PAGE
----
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Γαλάτεια, “the milk-white”). A sea-nymph

Galatea. (Naples Museum.)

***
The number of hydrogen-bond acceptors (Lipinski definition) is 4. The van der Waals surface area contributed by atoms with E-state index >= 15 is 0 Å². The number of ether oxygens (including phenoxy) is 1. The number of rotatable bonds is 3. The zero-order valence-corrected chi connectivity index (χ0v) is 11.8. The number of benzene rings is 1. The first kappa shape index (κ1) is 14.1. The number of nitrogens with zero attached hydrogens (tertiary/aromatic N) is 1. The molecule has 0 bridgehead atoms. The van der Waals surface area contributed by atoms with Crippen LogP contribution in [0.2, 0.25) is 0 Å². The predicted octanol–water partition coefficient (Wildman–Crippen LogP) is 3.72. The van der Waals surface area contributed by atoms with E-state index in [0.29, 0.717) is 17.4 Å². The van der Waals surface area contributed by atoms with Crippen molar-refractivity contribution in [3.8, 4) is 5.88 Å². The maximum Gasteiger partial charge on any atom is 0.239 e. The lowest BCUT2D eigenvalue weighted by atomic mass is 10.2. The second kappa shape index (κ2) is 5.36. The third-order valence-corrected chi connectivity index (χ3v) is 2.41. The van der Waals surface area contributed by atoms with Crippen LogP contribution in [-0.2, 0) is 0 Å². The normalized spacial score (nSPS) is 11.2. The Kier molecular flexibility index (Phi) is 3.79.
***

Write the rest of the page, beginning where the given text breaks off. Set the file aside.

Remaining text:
daughter of Nereus and Doris. According to a Sicilian story, which the poets Philoxenus and Theocritus have made famous, she was pursued by the uncouth monster Polyphemus (q.v.), being herself in love with the beautiful Acis. The jealous giant crushed Acis with a rock, and the nymph changed her beloved into the Sicilian river which bears his name. The legend of Acis and Galatea has been a favourite theme in English literature. Adaptations of it are to be found in Gay's Acis and Galatea, J. S. Blackie's Galatea, Proctor's Death of Acis, R. Buchanan's Polypheme's Passion, and Austin Dobson's Tale of Polypheme.

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